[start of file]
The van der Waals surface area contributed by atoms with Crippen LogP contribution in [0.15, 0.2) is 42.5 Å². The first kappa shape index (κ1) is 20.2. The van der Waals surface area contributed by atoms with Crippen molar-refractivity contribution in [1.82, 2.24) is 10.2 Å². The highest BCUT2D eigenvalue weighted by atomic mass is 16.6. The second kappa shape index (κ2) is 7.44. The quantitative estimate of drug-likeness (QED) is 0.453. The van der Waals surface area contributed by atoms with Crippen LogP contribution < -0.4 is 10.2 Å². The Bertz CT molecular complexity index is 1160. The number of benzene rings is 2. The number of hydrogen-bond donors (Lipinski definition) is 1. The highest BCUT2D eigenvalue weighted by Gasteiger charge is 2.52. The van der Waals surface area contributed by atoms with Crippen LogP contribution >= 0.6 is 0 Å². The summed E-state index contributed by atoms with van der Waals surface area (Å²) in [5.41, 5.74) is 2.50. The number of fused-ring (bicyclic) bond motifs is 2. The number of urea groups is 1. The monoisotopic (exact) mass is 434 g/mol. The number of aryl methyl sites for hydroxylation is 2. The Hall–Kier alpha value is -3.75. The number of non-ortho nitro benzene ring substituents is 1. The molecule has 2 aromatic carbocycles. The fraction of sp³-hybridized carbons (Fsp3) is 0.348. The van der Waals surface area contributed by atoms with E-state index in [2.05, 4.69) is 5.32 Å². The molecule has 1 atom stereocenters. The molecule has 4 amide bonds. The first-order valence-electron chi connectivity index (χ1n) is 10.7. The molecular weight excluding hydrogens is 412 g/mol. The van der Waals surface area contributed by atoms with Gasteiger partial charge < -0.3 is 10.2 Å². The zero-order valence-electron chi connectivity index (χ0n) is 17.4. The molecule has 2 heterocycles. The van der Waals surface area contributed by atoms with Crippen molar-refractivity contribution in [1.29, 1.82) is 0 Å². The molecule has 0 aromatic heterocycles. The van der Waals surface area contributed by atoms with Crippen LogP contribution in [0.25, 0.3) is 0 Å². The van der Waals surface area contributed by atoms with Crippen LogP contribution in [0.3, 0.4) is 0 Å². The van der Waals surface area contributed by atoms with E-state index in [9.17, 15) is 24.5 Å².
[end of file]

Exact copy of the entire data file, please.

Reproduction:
The van der Waals surface area contributed by atoms with Crippen LogP contribution in [0.15, 0.2) is 42.5 Å². The first kappa shape index (κ1) is 20.2. The van der Waals surface area contributed by atoms with Crippen molar-refractivity contribution in [1.82, 2.24) is 10.2 Å². The highest BCUT2D eigenvalue weighted by atomic mass is 16.6. The second kappa shape index (κ2) is 7.44. The quantitative estimate of drug-likeness (QED) is 0.453. The van der Waals surface area contributed by atoms with Crippen LogP contribution < -0.4 is 10.2 Å². The Bertz CT molecular complexity index is 1160. The number of benzene rings is 2. The number of hydrogen-bond donors (Lipinski definition) is 1. The highest BCUT2D eigenvalue weighted by Gasteiger charge is 2.52. The van der Waals surface area contributed by atoms with Crippen LogP contribution >= 0.6 is 0 Å². The summed E-state index contributed by atoms with van der Waals surface area (Å²) in [5.41, 5.74) is 2.50. The number of fused-ring (bicyclic) bond motifs is 2. The number of urea groups is 1. The monoisotopic (exact) mass is 434 g/mol. The number of aryl methyl sites for hydroxylation is 2. The Hall–Kier alpha value is -3.75. The number of non-ortho nitro benzene ring substituents is 1. The molecule has 2 aromatic carbocycles. The fraction of sp³-hybridized carbons (Fsp3) is 0.348. The van der Waals surface area contributed by atoms with E-state index in [2.05, 4.69) is 5.32 Å². The molecule has 1 atom stereocenters. The molecule has 4 amide bonds. The first-order valence-electron chi connectivity index (χ1n) is 10.7. The molecular weight excluding hydrogens is 412 g/mol. The van der Waals surface area contributed by atoms with Gasteiger partial charge < -0.3 is 10.2 Å². The zero-order valence-electron chi connectivity index (χ0n) is 17.4. The molecule has 2 heterocycles. The van der Waals surface area contributed by atoms with Crippen molar-refractivity contribution in [1.29, 1.82) is 0 Å². The molecule has 0 aromatic heterocycles. The van der Waals surface area contributed by atoms with Crippen LogP contribution in [0.25, 0.3) is 0 Å². The van der Waals surface area contributed by atoms with Crippen LogP contribution in [0.3, 0.4) is 0 Å². The van der Waals surface area contributed by atoms with E-state index in [9.17, 15) is 24.5 Å².